Our legal expert discussed a dispute over payment between a housebuilder and contractor

The facts

Allied P&L (“Allied”) a building contractor was engaged by Paradigm Housing Group (“Paradigm”) to construct 40 dwellings and other works at 95 London Road, Bishop's Stortford, Hertfordshire. The contract provided for interim payments based upon a monthly “notice of payment”, which was due for payment 15 days later. In the absence of any extensions of time the works were to be complete by 15 April 2008.

The works ran into delay. The reasons and responsibility for the delay remained an issue between Allied and Paradigm. On 29 January 2009 the employer's agent issued its notice of interim Payment no. 15 in the gross sum of £2,418,727. After allowing for retention and previous payments this left a net sum of £30,229.00.

The sum was not paid and Paradigm's solicitors issued a “notice of withholding payment” in relation to interim payment no. 15. Paradigm cited nine grounds for withholding. Allied rejected the grounds and demanded payment. On 19 May 2009 Paradigm issued a notice pursuant to clause 10 of the contract (“clause 10 notice”) which, in accordance with the contract, allowed Allied nine working days from the receipt of the clause 10 notice to rectify the breaches of contract (as alleged by Paradigm). If the breaches were not remedied Paradigm made clear its intention to terminate the contract which it did on 4 June 2009.

On 6 July 2009, Allied commenced adjudication proceedings asking the adjudicator to decide that Paradigm had wrongly terminated the contractor's employment and to award it sums due under the contract, damages for repudiatory breach and loss of profit.

On 10 July 2009 Paradigm raised two objections that it classified as jurisdictional. The first was whether, as Paradigm had not received a letter of claim, this meant that the adjudication was premature. The second was whether, as the contract was now at an end, the dispute should properly be the subject of legal proceedings or arbitration (not adjudication). In the response it repeated that it reserved its rights in relation to the jurisdictional objections made on 10 July and stated that “the losses have not yet crystallised and with no ongoing contract, the dispute is not a matter which is best decided by adjudication due to the contested nature of some of the evidence. Paradigm believe that this dispute would be best dealt with by a court or by arbitration when such evidence can be fully tested.”

The adjudicator decided in favour of Allied and awarded it £274,279.35 plus interest and that Paradigm should be responsible for his fees of £13,800.35. Paradigm refused to comply with decision so Allied commenced enforcement proceedings in the TCC.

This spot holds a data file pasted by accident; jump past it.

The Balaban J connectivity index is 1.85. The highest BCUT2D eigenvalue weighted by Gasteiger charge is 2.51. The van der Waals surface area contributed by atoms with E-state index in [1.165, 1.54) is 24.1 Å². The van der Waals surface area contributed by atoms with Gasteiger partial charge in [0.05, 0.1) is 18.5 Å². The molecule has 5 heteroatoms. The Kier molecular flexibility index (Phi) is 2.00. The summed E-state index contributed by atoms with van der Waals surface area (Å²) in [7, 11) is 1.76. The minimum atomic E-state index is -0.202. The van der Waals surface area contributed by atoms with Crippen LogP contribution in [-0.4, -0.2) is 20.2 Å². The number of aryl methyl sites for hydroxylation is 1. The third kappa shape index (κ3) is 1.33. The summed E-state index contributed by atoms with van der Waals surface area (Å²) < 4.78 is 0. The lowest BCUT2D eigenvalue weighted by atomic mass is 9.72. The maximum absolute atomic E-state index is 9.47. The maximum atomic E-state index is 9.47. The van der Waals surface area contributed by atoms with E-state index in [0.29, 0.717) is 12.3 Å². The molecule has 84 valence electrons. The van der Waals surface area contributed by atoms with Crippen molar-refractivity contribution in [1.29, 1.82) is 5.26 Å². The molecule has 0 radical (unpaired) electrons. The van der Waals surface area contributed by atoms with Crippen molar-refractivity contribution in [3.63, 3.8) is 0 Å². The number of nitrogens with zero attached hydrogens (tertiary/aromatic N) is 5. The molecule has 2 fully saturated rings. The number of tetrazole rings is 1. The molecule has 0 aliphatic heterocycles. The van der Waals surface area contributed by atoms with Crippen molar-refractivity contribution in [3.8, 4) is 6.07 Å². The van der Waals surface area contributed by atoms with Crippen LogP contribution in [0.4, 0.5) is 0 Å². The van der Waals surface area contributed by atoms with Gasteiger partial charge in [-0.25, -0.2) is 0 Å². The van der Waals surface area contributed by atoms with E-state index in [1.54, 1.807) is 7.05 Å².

The issues

The issues were: (i) whether there was a crystallised dispute and if so what it encompassed; (ii) whether any part of the adjudicator's decision could be enforced or severed; and (iii) whether any effective reservation was made as to the jurisdiction of the adjudicator during or before the adjudication.

The decision

Mr Justice Akenhead enforced the decision in full even though he considered that various aspects of the dispute had not in fact crystallised at the time the notice of adjudication was served. The judge emphasised that having reserved its position on jurisdiction appropriately and clearly a party can continue to participate in the adjudication and then, if the decision goes against it, formulate a potential challenge to enforcement. The reason the adjudicator's decision could be enforced nonetheless in this instance was because of the ineffective reservation of Paradigm's rights in relation to the jurisdiction of the adjudicator. The judge indicated that if the position had been reserved effectively the court would have severed the decision. However, in this context the adjudicator's jurisdiction in respect of Allied's claims was un-challengeable.


A party must clearly and unambiguously reserve its position in relation to jurisdiction. However, special care needs to be taken as there are clear distinctions between complaints that a formality or perceived formality of the contract has not been followed (such as a letter of claim must precede a notice of adjudication) or that adjudication is not an appropriate forum and knock-out jurisdictional challenges such as “no dispute”. The consequences of a quasi-contractual complaint being dressed up as jurisdictional objection are that, if it is found to be ineffective, the party in question will be found to have submitted to the jurisdiction of the adjudicator (subject to the ineffective reservation ). Following this, the decision will be enforced even if there were other, more compelling, grounds that would have been an obstacle to enforcement if raised.

The judge was robust in his approach to costs and the need for proportionality in relation to the simplicity of the application and the costs incurred. In general terms, a successful claimant will usually have the costs it claims reduced by the TCC on summary assessment but most practitioners have grown to expect a recovery rate of 70-85% for adjudication enforcements. However, in this case, Allied recovered just 59% of its costs and was unable to recover at all for a project specific surveyor/consultant who assisted their legal team.